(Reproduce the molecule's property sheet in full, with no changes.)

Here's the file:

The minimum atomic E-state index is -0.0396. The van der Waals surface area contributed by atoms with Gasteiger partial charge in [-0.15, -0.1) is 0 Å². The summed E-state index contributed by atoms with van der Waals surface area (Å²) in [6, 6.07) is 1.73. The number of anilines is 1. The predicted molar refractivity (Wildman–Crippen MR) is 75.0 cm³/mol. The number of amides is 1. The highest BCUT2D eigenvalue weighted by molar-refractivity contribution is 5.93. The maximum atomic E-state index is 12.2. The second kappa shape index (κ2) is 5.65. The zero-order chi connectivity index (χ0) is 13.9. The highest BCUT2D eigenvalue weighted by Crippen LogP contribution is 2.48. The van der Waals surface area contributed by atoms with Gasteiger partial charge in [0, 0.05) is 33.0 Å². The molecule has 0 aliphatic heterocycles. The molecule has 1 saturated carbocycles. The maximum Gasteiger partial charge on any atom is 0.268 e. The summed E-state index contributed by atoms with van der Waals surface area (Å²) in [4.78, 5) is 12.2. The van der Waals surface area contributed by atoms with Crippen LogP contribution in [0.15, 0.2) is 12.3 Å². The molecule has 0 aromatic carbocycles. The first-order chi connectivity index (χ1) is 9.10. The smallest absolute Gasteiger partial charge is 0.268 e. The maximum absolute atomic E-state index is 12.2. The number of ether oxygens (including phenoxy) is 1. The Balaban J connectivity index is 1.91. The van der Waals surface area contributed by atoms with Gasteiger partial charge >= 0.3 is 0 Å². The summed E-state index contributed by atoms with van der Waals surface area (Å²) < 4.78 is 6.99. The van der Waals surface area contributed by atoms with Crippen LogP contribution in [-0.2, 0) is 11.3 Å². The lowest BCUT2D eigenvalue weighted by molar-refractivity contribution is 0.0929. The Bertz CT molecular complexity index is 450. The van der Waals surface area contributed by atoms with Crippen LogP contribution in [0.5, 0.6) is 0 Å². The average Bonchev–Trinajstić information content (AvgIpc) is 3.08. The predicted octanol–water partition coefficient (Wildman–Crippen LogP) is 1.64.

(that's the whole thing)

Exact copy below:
The minimum atomic E-state index is -0.0396. The van der Waals surface area contributed by atoms with Gasteiger partial charge in [-0.15, -0.1) is 0 Å². The summed E-state index contributed by atoms with van der Waals surface area (Å²) in [6, 6.07) is 1.73. The number of anilines is 1. The predicted molar refractivity (Wildman–Crippen MR) is 75.0 cm³/mol. The number of amides is 1. The highest BCUT2D eigenvalue weighted by molar-refractivity contribution is 5.93. The maximum atomic E-state index is 12.2. The second kappa shape index (κ2) is 5.65. The zero-order chi connectivity index (χ0) is 13.9. The highest BCUT2D eigenvalue weighted by Crippen LogP contribution is 2.48. The van der Waals surface area contributed by atoms with Gasteiger partial charge in [0, 0.05) is 33.0 Å². The molecule has 0 aliphatic heterocycles. The molecule has 1 saturated carbocycles. The maximum Gasteiger partial charge on any atom is 0.268 e. The summed E-state index contributed by atoms with van der Waals surface area (Å²) in [4.78, 5) is 12.2. The van der Waals surface area contributed by atoms with Crippen LogP contribution in [0.15, 0.2) is 12.3 Å². The molecule has 0 aromatic carbocycles. The first-order chi connectivity index (χ1) is 9.10. The smallest absolute Gasteiger partial charge is 0.268 e. The maximum absolute atomic E-state index is 12.2. The number of ether oxygens (including phenoxy) is 1. The Balaban J connectivity index is 1.91. The van der Waals surface area contributed by atoms with Gasteiger partial charge >= 0.3 is 0 Å². The summed E-state index contributed by atoms with van der Waals surface area (Å²) < 4.78 is 6.99. The van der Waals surface area contributed by atoms with Crippen LogP contribution in [-0.2, 0) is 11.3 Å². The lowest BCUT2D eigenvalue weighted by molar-refractivity contribution is 0.0929. The Bertz CT molecular complexity index is 450. The van der Waals surface area contributed by atoms with Crippen LogP contribution in [0.5, 0.6) is 0 Å². The average Bonchev–Trinajstić information content (AvgIpc) is 3.08. The predicted octanol–water partition coefficient (Wildman–Crippen LogP) is 1.64.